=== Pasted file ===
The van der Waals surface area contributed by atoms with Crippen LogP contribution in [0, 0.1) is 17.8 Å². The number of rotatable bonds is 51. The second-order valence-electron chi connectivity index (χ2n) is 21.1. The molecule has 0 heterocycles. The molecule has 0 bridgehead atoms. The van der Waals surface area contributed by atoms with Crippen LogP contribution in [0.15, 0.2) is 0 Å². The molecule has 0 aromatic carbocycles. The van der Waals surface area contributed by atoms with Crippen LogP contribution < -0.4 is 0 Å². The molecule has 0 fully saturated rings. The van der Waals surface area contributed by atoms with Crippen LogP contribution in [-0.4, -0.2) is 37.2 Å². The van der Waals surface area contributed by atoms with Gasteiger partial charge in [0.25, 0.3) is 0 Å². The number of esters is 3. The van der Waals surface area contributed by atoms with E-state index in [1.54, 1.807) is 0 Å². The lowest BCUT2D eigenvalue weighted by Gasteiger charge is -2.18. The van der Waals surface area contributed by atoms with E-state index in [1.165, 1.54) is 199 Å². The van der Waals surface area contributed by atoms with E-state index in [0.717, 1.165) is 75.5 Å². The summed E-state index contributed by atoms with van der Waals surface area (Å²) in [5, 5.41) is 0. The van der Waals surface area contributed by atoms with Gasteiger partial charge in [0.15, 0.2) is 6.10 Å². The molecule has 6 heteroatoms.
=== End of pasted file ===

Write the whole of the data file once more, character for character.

The van der Waals surface area contributed by atoms with Crippen LogP contribution in [0, 0.1) is 17.8 Å². The number of rotatable bonds is 51. The second-order valence-electron chi connectivity index (χ2n) is 21.1. The molecule has 0 heterocycles. The molecule has 0 bridgehead atoms. The van der Waals surface area contributed by atoms with Crippen LogP contribution in [0.15, 0.2) is 0 Å². The molecule has 0 aromatic carbocycles. The van der Waals surface area contributed by atoms with Crippen LogP contribution < -0.4 is 0 Å². The molecule has 0 fully saturated rings. The van der Waals surface area contributed by atoms with Crippen LogP contribution in [-0.4, -0.2) is 37.2 Å². The van der Waals surface area contributed by atoms with Gasteiger partial charge in [0.25, 0.3) is 0 Å². The number of esters is 3. The van der Waals surface area contributed by atoms with E-state index in [1.54, 1.807) is 0 Å². The lowest BCUT2D eigenvalue weighted by Gasteiger charge is -2.18. The van der Waals surface area contributed by atoms with E-state index in [1.165, 1.54) is 199 Å². The van der Waals surface area contributed by atoms with E-state index in [0.717, 1.165) is 75.5 Å². The summed E-state index contributed by atoms with van der Waals surface area (Å²) in [5, 5.41) is 0. The van der Waals surface area contributed by atoms with Gasteiger partial charge in [0.15, 0.2) is 6.10 Å². The molecule has 6 heteroatoms.